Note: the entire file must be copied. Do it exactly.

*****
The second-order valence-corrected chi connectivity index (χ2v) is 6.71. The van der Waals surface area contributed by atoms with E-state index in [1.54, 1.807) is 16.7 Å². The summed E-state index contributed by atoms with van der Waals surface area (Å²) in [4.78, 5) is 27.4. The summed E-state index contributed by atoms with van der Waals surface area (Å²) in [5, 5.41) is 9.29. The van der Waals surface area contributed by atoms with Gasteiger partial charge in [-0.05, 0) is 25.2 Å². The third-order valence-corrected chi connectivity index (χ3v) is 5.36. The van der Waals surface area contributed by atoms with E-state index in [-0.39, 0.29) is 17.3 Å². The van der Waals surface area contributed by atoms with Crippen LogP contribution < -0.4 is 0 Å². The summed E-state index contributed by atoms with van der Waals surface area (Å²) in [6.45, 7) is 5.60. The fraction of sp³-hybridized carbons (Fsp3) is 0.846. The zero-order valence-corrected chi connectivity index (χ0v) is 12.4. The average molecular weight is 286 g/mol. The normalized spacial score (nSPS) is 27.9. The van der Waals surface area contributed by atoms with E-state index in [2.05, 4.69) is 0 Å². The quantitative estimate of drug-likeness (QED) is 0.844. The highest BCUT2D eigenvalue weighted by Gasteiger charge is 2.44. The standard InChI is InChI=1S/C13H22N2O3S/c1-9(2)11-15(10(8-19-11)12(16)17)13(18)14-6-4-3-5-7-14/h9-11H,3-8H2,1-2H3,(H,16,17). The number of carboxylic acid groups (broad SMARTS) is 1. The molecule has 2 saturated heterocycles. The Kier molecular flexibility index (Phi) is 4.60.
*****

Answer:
The second-order valence-corrected chi connectivity index (χ2v) is 6.71. The van der Waals surface area contributed by atoms with E-state index in [1.54, 1.807) is 16.7 Å². The summed E-state index contributed by atoms with van der Waals surface area (Å²) in [4.78, 5) is 27.4. The summed E-state index contributed by atoms with van der Waals surface area (Å²) in [5, 5.41) is 9.29. The van der Waals surface area contributed by atoms with Gasteiger partial charge in [-0.05, 0) is 25.2 Å². The third-order valence-corrected chi connectivity index (χ3v) is 5.36. The van der Waals surface area contributed by atoms with E-state index in [-0.39, 0.29) is 17.3 Å². The van der Waals surface area contributed by atoms with Crippen LogP contribution < -0.4 is 0 Å². The summed E-state index contributed by atoms with van der Waals surface area (Å²) in [6.45, 7) is 5.60. The fraction of sp³-hybridized carbons (Fsp3) is 0.846. The zero-order valence-corrected chi connectivity index (χ0v) is 12.4. The average molecular weight is 286 g/mol. The normalized spacial score (nSPS) is 27.9. The van der Waals surface area contributed by atoms with E-state index in [2.05, 4.69) is 0 Å². The quantitative estimate of drug-likeness (QED) is 0.844. The highest BCUT2D eigenvalue weighted by Gasteiger charge is 2.44. The standard InChI is InChI=1S/C13H22N2O3S/c1-9(2)11-15(10(8-19-11)12(16)17)13(18)14-6-4-3-5-7-14/h9-11H,3-8H2,1-2H3,(H,16,17). The number of carboxylic acid groups (broad SMARTS) is 1. The molecule has 2 saturated heterocycles. The Kier molecular flexibility index (Phi) is 4.60.